Every April for a week, one of the busiest cities on the planet becomes a ghost town. Mexico City, with a population of 21 million; a madhouse of cars, people and frenetic activity. But Holy Week in Mexico from April 10 to 16, is anything but “average.” Easter is a major travelling time when Mexicans leave the cities to be with their families.
So, what is all the fuss about? How could any holiday be so important as to empty major cities and transform a whole country overnight?
Religious faith is a very primal part of Mexican life; With about 85% of its population professing Catholicism, its traditions and beliefs are embedded in daily existence and heavily influence people's thinking, activities and hopes for the future. Religion and spirituality are entrenched traditions that have always played a pivotal part in the history of the small Spanish-speaking country south of the Rio Grande.
“The Roman Catholic Church's role in Mexican history goes back to 1519. When Hernán Cortés, the Spanish conqueror of New Spain, landed on the coast of Mexico, accompanied by Roman Catholic clergy, all new Spanish territories were to be conquered in the name of the cross as well as the crown. Since those early days, the Roman Catholic Church has always been present, playing different roles.” (countrystudies.us)
It is no surprise that Easter is a momentous religious occasion in Mexico. The “Semana Santa” holiday, Holy Week in English, runs for seven days up until Easter Sunday. This year it runs from Palm Sunday, April 9, until April 16, Easter Sunday. The story of Christ is a highly revered and important part of Mexican religious tradition. The rituals that take place during Holy Week are meant to re-enact and portray the cataclysmic and tormented end to Christ's life during the darkest days on the Christian calendar.
On Palm Sunday, processions through towns and villages re-enact Jesus' triumphal entry into Jerusalem. Traditional activities on Maundy Thursday involve recreating the events around the washing of the feet of the apostles, the Last Supper and Jesus' arrest in Gethsemane. To honour the horrific impact of the events on Good Friday, 'passion plays' - dramatic recreations of the crucifixion of Christ, are presented in many communities. The Mexican custom of burning Judas in effigy has become a festive occasion in modern Mexico on Holy Saturday. Cardboard or paper mache figures are constructed, sometimes with firecrackers attached, and then burned. Mexicans take their beliefs very seriously!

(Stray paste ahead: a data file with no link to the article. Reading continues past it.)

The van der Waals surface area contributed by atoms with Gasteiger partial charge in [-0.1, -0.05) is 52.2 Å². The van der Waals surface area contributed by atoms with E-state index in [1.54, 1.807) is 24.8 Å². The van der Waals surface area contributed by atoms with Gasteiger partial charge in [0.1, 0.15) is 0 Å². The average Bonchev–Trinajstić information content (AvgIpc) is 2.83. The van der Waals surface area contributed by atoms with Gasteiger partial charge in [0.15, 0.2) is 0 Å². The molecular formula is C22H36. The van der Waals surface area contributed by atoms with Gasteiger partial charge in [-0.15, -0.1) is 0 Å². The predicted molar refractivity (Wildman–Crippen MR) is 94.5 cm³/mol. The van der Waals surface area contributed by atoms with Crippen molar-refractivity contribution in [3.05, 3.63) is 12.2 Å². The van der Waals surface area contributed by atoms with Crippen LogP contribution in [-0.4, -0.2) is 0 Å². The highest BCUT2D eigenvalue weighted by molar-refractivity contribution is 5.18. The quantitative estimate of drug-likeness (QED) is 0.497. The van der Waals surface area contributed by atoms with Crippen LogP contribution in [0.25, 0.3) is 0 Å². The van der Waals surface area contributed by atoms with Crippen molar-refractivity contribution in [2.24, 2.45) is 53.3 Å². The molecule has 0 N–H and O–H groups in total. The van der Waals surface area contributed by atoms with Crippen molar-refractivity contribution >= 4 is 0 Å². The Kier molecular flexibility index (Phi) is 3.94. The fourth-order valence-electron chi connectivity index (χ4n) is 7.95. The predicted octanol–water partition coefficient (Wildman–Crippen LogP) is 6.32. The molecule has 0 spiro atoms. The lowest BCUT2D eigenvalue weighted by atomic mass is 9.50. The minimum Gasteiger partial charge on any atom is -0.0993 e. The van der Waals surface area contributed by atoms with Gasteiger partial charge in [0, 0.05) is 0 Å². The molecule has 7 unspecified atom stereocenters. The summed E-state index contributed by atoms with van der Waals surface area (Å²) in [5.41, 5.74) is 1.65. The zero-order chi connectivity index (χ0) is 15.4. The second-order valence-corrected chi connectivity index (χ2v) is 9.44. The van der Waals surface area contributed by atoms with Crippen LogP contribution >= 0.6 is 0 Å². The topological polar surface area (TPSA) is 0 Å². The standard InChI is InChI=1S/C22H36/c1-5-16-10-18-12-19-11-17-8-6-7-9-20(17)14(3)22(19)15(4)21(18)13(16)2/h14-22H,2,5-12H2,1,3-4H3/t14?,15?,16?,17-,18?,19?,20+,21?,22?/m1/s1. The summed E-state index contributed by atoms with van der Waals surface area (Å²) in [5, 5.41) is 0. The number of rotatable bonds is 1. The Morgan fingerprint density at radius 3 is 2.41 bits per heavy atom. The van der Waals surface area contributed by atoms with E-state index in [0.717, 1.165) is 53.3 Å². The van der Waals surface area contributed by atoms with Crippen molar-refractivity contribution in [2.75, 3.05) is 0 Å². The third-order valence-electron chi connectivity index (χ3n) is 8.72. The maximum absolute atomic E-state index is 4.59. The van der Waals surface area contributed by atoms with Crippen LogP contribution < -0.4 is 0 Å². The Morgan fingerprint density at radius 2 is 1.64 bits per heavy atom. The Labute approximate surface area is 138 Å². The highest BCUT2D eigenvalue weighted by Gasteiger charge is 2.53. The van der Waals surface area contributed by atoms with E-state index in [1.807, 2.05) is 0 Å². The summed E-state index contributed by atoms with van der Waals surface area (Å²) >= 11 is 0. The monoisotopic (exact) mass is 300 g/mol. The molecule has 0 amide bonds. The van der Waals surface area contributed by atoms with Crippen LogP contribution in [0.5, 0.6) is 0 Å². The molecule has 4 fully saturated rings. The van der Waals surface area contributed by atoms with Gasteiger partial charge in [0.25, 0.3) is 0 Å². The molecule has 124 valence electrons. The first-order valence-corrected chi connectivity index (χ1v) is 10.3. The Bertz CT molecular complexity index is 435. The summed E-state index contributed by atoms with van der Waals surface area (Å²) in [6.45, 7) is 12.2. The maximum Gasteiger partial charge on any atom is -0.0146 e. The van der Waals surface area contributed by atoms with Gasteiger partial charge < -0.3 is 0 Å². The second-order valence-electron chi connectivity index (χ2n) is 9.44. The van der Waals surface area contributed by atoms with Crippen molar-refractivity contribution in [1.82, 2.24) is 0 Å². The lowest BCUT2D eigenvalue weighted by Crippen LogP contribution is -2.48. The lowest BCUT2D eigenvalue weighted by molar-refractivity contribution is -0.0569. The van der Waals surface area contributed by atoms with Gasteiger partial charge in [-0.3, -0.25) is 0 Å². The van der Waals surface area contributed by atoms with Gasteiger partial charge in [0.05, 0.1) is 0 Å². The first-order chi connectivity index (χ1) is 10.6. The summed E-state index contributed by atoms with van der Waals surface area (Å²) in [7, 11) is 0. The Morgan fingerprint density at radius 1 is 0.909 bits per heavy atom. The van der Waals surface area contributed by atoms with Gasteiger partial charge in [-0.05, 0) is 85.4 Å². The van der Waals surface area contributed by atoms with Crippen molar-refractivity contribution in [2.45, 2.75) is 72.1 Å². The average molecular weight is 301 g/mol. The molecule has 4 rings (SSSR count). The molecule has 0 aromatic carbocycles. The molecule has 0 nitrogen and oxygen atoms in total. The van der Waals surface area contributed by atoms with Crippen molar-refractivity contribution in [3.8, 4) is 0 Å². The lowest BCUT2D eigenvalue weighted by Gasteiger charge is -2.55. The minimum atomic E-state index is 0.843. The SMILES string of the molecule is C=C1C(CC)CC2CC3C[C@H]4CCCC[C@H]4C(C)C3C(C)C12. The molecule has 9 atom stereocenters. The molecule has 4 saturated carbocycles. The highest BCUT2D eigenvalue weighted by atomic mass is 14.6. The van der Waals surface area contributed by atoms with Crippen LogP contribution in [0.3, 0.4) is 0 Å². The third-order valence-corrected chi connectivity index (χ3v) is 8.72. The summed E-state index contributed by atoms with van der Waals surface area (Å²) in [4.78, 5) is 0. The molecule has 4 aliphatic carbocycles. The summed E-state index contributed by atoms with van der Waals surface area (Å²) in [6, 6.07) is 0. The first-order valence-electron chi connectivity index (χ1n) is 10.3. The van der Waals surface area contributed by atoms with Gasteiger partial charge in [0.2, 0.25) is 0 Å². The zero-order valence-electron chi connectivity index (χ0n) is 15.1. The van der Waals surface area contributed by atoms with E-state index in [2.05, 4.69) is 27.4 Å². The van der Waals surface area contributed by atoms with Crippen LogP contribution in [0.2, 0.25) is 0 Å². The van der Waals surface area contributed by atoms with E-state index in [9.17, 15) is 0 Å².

There are no egg hunts or chocolate bunnies on Easter Sunday in this faith-driven land. A solemn spiritual occasion in Mexico, it is generally a day when people go to Mass and celebrate quietly with their families. In a spiritual country where Catholic beliefs are at the epicentre of daily life, Easter takes on monumental importance – enough to turn densely populated vibrant communities into sanctuaries of fervent reflection.
However, solemnity is soon ruptured by fireworks, festivities and joyful voices as Mexicans celebrate their King, risen from the dead - and glorious to behold!